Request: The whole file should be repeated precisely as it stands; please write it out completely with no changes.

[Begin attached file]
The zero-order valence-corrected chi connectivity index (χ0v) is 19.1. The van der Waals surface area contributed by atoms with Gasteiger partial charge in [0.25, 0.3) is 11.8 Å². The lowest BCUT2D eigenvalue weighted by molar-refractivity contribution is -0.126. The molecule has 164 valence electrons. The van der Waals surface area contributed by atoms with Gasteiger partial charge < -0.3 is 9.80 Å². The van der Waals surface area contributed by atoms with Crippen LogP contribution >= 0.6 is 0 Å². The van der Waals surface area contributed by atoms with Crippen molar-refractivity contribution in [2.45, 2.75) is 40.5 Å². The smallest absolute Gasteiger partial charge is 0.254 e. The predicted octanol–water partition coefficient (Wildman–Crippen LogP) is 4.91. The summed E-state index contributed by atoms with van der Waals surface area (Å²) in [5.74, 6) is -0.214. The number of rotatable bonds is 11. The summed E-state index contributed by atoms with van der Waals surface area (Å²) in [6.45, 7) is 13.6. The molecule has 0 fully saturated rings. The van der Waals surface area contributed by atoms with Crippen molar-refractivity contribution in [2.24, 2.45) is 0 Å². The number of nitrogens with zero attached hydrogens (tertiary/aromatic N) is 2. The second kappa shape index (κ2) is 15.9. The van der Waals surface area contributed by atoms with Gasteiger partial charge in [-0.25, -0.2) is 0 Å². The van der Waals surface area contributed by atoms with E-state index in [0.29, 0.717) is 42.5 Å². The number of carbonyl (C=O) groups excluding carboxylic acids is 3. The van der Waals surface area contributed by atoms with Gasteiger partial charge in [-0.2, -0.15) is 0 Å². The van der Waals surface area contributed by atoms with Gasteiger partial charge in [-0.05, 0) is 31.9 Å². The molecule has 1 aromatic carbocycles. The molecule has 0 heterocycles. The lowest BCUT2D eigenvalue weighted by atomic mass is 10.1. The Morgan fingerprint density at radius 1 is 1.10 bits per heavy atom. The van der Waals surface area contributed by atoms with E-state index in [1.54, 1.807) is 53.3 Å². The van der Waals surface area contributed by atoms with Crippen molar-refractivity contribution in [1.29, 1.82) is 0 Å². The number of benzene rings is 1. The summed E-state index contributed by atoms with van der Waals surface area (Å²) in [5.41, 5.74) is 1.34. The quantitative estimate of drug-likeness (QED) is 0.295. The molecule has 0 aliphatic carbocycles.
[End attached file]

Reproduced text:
The zero-order valence-corrected chi connectivity index (χ0v) is 19.1. The van der Waals surface area contributed by atoms with Gasteiger partial charge in [0.25, 0.3) is 11.8 Å². The lowest BCUT2D eigenvalue weighted by molar-refractivity contribution is -0.126. The molecule has 164 valence electrons. The van der Waals surface area contributed by atoms with Gasteiger partial charge < -0.3 is 9.80 Å². The van der Waals surface area contributed by atoms with Crippen LogP contribution >= 0.6 is 0 Å². The van der Waals surface area contributed by atoms with Crippen molar-refractivity contribution in [2.45, 2.75) is 40.5 Å². The smallest absolute Gasteiger partial charge is 0.254 e. The predicted octanol–water partition coefficient (Wildman–Crippen LogP) is 4.91. The summed E-state index contributed by atoms with van der Waals surface area (Å²) in [5.74, 6) is -0.214. The number of rotatable bonds is 11. The summed E-state index contributed by atoms with van der Waals surface area (Å²) in [6.45, 7) is 13.6. The molecule has 0 fully saturated rings. The van der Waals surface area contributed by atoms with Crippen molar-refractivity contribution in [2.24, 2.45) is 0 Å². The number of nitrogens with zero attached hydrogens (tertiary/aromatic N) is 2. The second kappa shape index (κ2) is 15.9. The van der Waals surface area contributed by atoms with Gasteiger partial charge in [-0.25, -0.2) is 0 Å². The van der Waals surface area contributed by atoms with E-state index in [0.29, 0.717) is 42.5 Å². The number of carbonyl (C=O) groups excluding carboxylic acids is 3. The van der Waals surface area contributed by atoms with Gasteiger partial charge in [-0.2, -0.15) is 0 Å². The van der Waals surface area contributed by atoms with Gasteiger partial charge in [-0.05, 0) is 31.9 Å². The molecule has 1 aromatic carbocycles. The molecule has 0 heterocycles. The lowest BCUT2D eigenvalue weighted by atomic mass is 10.1. The Morgan fingerprint density at radius 1 is 1.10 bits per heavy atom. The van der Waals surface area contributed by atoms with E-state index in [1.54, 1.807) is 53.3 Å². The van der Waals surface area contributed by atoms with Crippen molar-refractivity contribution in [1.29, 1.82) is 0 Å². The number of benzene rings is 1. The summed E-state index contributed by atoms with van der Waals surface area (Å²) in [5.41, 5.74) is 1.34. The quantitative estimate of drug-likeness (QED) is 0.295. The molecule has 0 aliphatic carbocycles.